William Still & the Pennsylvania Vigilance Committee

Wednesday October 22, 2014

5:30pm – Historical Society of Pennsylvania, 1300 Locust St

williamstillWilliam Still & the Pennsylvania Vigilance Committee

The youngest of eighteen children, Still was a son of former slaves who started working as a clerk in the Pennsylvania Anti-Slavery Society during the 1840s and became the principal organizer of the state’s Underground Railroad network during the years before the Civil War. Still’s passion for aiding fugitives really blossomed after he had the extraordinary experience of being reunited with his own brother who had arrived at the Anti-Slavery offices as one of many former slaves looking for assistance, unaware at first that the clerk he was addressing was actually his youngest brother. Energized by this dramatic and tearful reunion, Still soon took command of the Philadelphia Vigilance Committee, an organization which acted as a Clearinghouse for runaway slaves who arrived in Pennsylvania looking for help relocating either within one of the Northern Free States or Canada. Along with other members of the committee, Still interviewed the runaways and kept an invaluable journal documenting their frequently terrifying escapes and experiences in bondage. He also corresponded with various participants in the underground network who regularly assisted those runaways and carefully warned him whenever “boxes” or “packages” were due to arrive in Philadelphia.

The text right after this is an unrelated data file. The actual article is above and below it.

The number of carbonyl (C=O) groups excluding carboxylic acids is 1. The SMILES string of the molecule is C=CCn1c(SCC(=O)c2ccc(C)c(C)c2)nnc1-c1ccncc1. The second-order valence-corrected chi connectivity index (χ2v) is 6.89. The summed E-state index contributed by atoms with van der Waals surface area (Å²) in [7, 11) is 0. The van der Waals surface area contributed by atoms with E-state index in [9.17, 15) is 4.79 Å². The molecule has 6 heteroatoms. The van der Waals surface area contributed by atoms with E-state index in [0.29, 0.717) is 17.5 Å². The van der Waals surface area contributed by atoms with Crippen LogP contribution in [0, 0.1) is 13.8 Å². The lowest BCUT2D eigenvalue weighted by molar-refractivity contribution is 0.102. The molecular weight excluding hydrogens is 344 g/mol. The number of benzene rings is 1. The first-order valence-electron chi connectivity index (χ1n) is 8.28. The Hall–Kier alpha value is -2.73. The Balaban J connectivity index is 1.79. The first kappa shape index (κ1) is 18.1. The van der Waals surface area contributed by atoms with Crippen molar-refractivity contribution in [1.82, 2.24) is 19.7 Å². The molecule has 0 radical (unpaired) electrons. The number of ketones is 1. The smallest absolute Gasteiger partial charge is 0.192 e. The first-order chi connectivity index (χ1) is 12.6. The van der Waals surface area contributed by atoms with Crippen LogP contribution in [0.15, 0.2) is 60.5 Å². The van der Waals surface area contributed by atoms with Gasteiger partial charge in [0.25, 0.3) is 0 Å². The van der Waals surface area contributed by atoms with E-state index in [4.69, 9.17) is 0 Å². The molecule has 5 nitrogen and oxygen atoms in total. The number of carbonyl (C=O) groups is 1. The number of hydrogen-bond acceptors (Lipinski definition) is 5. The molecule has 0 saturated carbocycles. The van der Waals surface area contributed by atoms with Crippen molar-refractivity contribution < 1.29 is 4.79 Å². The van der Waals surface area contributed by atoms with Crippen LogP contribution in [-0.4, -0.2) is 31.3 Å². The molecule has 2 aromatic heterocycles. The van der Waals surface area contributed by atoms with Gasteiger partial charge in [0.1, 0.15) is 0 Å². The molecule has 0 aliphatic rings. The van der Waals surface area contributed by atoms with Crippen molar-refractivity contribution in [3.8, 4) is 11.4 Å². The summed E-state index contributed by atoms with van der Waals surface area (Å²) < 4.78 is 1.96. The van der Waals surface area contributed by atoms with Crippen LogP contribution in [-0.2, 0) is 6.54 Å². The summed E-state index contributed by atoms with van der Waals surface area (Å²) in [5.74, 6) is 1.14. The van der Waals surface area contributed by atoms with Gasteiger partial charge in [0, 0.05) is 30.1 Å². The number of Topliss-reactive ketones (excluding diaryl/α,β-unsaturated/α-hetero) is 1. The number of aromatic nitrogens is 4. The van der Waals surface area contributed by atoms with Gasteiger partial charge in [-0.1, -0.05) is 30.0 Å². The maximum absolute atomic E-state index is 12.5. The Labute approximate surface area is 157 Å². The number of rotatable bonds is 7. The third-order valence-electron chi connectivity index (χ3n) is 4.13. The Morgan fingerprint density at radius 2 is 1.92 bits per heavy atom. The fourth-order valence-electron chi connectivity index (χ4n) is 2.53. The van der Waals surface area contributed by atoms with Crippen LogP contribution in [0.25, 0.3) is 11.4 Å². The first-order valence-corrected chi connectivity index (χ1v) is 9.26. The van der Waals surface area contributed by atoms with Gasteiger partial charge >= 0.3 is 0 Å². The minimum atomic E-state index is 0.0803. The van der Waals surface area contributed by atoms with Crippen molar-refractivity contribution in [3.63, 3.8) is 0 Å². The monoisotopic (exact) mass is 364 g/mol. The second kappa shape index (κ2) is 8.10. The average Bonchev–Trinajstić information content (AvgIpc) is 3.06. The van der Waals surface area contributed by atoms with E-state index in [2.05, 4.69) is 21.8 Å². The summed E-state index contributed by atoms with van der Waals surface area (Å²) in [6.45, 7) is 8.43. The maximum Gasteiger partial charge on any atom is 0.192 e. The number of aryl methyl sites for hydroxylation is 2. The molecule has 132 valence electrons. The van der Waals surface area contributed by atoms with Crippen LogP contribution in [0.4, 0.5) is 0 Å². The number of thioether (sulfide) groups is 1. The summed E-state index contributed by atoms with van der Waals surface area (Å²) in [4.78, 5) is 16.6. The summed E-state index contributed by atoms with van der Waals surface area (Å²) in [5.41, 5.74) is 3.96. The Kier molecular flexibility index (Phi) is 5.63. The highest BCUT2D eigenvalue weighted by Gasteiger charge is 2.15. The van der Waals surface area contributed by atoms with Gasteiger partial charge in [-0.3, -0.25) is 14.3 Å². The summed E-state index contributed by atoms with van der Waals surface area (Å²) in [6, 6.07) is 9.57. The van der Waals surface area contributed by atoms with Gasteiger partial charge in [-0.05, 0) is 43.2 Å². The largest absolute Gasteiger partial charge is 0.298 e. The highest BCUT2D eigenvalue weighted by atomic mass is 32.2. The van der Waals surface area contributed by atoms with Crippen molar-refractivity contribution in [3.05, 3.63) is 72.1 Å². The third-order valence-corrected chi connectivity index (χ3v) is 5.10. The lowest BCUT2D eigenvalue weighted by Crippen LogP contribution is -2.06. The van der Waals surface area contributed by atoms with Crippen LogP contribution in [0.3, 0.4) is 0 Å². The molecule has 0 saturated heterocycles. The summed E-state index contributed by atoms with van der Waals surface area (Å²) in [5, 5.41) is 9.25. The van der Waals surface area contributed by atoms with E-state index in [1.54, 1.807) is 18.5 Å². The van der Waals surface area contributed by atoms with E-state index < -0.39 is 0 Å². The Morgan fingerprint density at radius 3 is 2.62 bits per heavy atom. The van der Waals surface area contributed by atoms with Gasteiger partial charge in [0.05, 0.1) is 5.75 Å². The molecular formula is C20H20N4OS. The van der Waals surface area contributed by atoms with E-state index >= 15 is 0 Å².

Presenters include: Melvin Garrison, formerly American history specialist in the office of curriculum of the School District of Philadelphia; Phillip Lapsansky, spent 40 years at the Library Company working on their African American holdings; Christopher Densmore, Curator, Friends Historical Library, Swarthmore,  and a Still family member

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Posted in Underground Railroad In Philadelphia